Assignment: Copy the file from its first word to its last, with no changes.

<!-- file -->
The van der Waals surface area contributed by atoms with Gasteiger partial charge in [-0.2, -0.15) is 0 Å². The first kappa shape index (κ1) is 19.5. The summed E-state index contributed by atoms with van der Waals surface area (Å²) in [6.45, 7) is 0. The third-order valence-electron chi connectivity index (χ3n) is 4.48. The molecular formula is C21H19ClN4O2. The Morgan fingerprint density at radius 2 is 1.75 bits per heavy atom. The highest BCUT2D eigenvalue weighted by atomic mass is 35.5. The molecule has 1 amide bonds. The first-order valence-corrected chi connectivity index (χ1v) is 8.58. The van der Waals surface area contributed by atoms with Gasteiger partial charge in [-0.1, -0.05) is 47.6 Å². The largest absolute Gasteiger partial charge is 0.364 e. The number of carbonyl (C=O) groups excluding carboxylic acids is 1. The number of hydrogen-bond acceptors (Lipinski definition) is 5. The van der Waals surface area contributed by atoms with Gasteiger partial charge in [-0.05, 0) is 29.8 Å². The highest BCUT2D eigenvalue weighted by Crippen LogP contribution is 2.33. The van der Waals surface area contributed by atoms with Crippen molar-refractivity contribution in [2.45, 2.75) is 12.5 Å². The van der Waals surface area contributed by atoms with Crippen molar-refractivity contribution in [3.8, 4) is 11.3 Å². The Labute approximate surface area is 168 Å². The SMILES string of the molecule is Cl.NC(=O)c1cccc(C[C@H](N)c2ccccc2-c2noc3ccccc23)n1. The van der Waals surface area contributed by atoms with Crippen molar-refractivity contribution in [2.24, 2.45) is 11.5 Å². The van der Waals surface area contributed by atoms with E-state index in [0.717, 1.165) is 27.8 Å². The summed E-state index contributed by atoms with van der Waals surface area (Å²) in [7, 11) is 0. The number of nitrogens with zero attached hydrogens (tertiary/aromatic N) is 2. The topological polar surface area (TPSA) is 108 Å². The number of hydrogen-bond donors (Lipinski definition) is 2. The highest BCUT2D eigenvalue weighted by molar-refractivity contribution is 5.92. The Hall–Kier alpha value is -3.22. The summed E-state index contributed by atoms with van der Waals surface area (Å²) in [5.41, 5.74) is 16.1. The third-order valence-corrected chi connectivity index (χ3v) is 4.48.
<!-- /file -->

The van der Waals surface area contributed by atoms with Gasteiger partial charge in [-0.2, -0.15) is 0 Å². The first kappa shape index (κ1) is 19.5. The summed E-state index contributed by atoms with van der Waals surface area (Å²) in [6.45, 7) is 0. The third-order valence-electron chi connectivity index (χ3n) is 4.48. The molecular formula is C21H19ClN4O2. The Morgan fingerprint density at radius 2 is 1.75 bits per heavy atom. The highest BCUT2D eigenvalue weighted by atomic mass is 35.5. The molecule has 1 amide bonds. The first-order valence-corrected chi connectivity index (χ1v) is 8.58. The van der Waals surface area contributed by atoms with Gasteiger partial charge in [-0.1, -0.05) is 47.6 Å². The largest absolute Gasteiger partial charge is 0.364 e. The number of carbonyl (C=O) groups excluding carboxylic acids is 1. The number of hydrogen-bond acceptors (Lipinski definition) is 5. The van der Waals surface area contributed by atoms with Gasteiger partial charge in [-0.05, 0) is 29.8 Å². The highest BCUT2D eigenvalue weighted by Crippen LogP contribution is 2.33. The van der Waals surface area contributed by atoms with Crippen molar-refractivity contribution in [2.45, 2.75) is 12.5 Å². The van der Waals surface area contributed by atoms with Crippen molar-refractivity contribution in [3.8, 4) is 11.3 Å². The Labute approximate surface area is 168 Å². The SMILES string of the molecule is Cl.NC(=O)c1cccc(C[C@H](N)c2ccccc2-c2noc3ccccc23)n1. The van der Waals surface area contributed by atoms with Crippen molar-refractivity contribution in [2.24, 2.45) is 11.5 Å². The van der Waals surface area contributed by atoms with E-state index in [0.717, 1.165) is 27.8 Å². The summed E-state index contributed by atoms with van der Waals surface area (Å²) in [7, 11) is 0. The number of nitrogens with zero attached hydrogens (tertiary/aromatic N) is 2. The topological polar surface area (TPSA) is 108 Å². The number of hydrogen-bond donors (Lipinski definition) is 2. The highest BCUT2D eigenvalue weighted by molar-refractivity contribution is 5.92. The Hall–Kier alpha value is -3.22. The summed E-state index contributed by atoms with van der Waals surface area (Å²) in [5.41, 5.74) is 16.1. The third-order valence-corrected chi connectivity index (χ3v) is 4.48.